Retail Tech Thursday: “Hygiene War” taking place amongst UK’s supermarkets

Retail Tech Thursday is our weekly check-in here at Spreckley, where we share the most interesting retail and retail technology news, innovations, and trends.

Let’s take a deep breath and reflect on another eventful week in retail technology. This week, we take a look at the “hygiene war” taking place amongst the UK’s supermarkets and its growing impact on the retail industry, as well as Asda’s plans to use ‘Fitbit for cars and vans’ to cut CO2 emissions and improve road safety.

In the hygiene war, Aldi takes the lead

The UK’s most hygienic supermarket is revealed – and it’s not one of the Big Four. A new study by the Food Standards Agency (FSA) has revealed Aldi as a surprising winner as the UK’s most hygienic supermarket chain, according to a report in The Independent this week.

For UK-based supermarket giants like Sainsbury’s and Tesco, the news will be a real setback. Both companies are FTSE 100 members and are closely watched by investors. As a result of this news, the incumbent retailers are likely to be under increased pressure to prove they are still at the top of their game. In the current climate, shareholders will be disappointed that they are not leading the way in protecting in-store hygiene. It appears it’s time to “clean” up their acts!

Richard Thornton, Aldi UK’s communications director, said: “Customer and colleague safety remains the number one priority in all our stores across the UK, and we take pride in meeting the highest standards.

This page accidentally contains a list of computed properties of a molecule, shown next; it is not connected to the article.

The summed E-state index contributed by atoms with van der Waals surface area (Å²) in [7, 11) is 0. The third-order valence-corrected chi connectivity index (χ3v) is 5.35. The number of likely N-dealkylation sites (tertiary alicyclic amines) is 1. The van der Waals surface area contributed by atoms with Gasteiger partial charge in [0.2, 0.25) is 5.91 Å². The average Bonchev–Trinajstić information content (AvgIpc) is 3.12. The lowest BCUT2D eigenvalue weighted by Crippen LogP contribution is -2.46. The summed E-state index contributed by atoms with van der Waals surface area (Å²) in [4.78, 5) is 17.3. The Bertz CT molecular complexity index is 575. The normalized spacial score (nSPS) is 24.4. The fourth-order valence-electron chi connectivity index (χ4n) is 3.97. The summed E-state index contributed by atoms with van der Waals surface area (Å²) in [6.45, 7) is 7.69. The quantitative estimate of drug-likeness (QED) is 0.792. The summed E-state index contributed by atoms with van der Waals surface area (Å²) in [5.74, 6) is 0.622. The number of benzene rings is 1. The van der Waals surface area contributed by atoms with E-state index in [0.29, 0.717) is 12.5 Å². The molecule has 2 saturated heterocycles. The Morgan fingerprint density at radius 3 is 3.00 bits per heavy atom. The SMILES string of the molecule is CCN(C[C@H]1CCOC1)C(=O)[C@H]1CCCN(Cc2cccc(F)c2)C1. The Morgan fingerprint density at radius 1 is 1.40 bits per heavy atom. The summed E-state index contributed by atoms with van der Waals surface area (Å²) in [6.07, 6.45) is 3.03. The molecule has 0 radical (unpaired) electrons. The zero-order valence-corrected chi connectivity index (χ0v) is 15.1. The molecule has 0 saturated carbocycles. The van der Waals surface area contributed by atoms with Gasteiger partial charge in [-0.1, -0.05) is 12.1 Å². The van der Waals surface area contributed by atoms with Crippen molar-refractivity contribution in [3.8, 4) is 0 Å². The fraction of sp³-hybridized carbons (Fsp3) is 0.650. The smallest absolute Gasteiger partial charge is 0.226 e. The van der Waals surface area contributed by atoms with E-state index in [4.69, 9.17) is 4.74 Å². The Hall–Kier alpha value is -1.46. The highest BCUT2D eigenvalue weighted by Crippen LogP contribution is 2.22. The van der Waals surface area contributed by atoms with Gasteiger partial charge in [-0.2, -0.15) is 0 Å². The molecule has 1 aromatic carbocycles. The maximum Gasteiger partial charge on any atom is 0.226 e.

“Our top rating in this latest analysis of the Food Standards Agency hygiene scheme is thanks to the excellent work of our store teams in ensuring all Aldi stores are clean, safe and welcoming for the millions of customers that shop at Aldi.”

Asda’s “‘Fitbit for cars and vans”

The supermarket’s fleet of 3,000 delivery vehicles will be fitted with a “Fitbit,” developed by Devon green-tech firm: Lightfoot, according to Business-Live this week.

Asda’s grocery delivery drivers will be able to improve their road safety by using engineering technology made in Britain, installed by Lightfoot, a leading provider of in-cab coaching and engagement. By saving the equivalent of 2,482 tonnes of CO2 per year, Asda will be able to improve road safety while reducing pollution.

With this latest innovation in technology, fleets can reduce fuel consumption accidents while reducing fuel and CO2 emissions by 15% each. Through an app on their smartphones, drivers are given ownership of their performance and rewarded with prizes and giveaways.

As drivers complete each journey, they are awarded a score in the app, so they can see how their driving is improving as they progress over time, and compete in a company-wide drivers’ league with their colleagues.

Simon Gregg, vice president of online grocery at Asda, said: “We are continually looking at ways in which we can improve driver safety and we are delighted that many of our drivers are now engaging with Lightfoot on a daily basis. Reducing our carbon footprint is really important to both us and our customers and schemes like this help us towards our goals of halving our direct carbon emissions by 2025”.